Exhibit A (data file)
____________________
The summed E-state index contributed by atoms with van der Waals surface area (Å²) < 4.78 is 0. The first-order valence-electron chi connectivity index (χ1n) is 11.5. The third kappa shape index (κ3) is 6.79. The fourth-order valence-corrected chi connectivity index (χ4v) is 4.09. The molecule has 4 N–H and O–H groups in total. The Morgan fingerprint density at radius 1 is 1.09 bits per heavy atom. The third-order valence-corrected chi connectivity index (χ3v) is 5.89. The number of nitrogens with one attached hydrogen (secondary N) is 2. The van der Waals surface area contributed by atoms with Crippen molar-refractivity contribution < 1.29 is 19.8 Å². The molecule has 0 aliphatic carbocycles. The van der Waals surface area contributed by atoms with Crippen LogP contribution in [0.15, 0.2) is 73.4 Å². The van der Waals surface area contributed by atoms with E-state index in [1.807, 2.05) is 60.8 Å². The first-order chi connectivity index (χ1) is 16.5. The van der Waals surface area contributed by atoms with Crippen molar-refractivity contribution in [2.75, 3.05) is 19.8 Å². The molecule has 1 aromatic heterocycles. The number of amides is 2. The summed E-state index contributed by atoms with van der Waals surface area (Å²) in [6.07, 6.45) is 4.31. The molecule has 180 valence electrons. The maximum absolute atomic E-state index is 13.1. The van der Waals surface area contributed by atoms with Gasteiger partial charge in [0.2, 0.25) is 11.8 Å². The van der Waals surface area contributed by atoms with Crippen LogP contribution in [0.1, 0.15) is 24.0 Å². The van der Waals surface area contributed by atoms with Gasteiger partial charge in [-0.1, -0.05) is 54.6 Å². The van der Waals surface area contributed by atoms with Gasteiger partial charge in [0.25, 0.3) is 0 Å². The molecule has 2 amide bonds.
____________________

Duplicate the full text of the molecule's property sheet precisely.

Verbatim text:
The summed E-state index contributed by atoms with van der Waals surface area (Å²) < 4.78 is 0. The first-order valence-electron chi connectivity index (χ1n) is 11.5. The third kappa shape index (κ3) is 6.79. The fourth-order valence-corrected chi connectivity index (χ4v) is 4.09. The molecule has 4 N–H and O–H groups in total. The Morgan fingerprint density at radius 1 is 1.09 bits per heavy atom. The third-order valence-corrected chi connectivity index (χ3v) is 5.89. The number of nitrogens with one attached hydrogen (secondary N) is 2. The van der Waals surface area contributed by atoms with Crippen molar-refractivity contribution < 1.29 is 19.8 Å². The molecule has 0 aliphatic carbocycles. The van der Waals surface area contributed by atoms with Crippen LogP contribution in [0.15, 0.2) is 73.4 Å². The van der Waals surface area contributed by atoms with E-state index in [1.807, 2.05) is 60.8 Å². The first-order chi connectivity index (χ1) is 16.5. The van der Waals surface area contributed by atoms with Crippen molar-refractivity contribution in [2.75, 3.05) is 19.8 Å². The molecule has 1 aromatic heterocycles. The number of amides is 2. The summed E-state index contributed by atoms with van der Waals surface area (Å²) in [6.07, 6.45) is 4.31. The molecule has 180 valence electrons. The maximum absolute atomic E-state index is 13.1. The van der Waals surface area contributed by atoms with Gasteiger partial charge in [0.2, 0.25) is 11.8 Å². The van der Waals surface area contributed by atoms with Crippen LogP contribution in [0.1, 0.15) is 24.0 Å². The van der Waals surface area contributed by atoms with Gasteiger partial charge in [-0.1, -0.05) is 54.6 Å². The van der Waals surface area contributed by atoms with Gasteiger partial charge in [0.25, 0.3) is 0 Å². The molecule has 2 amide bonds.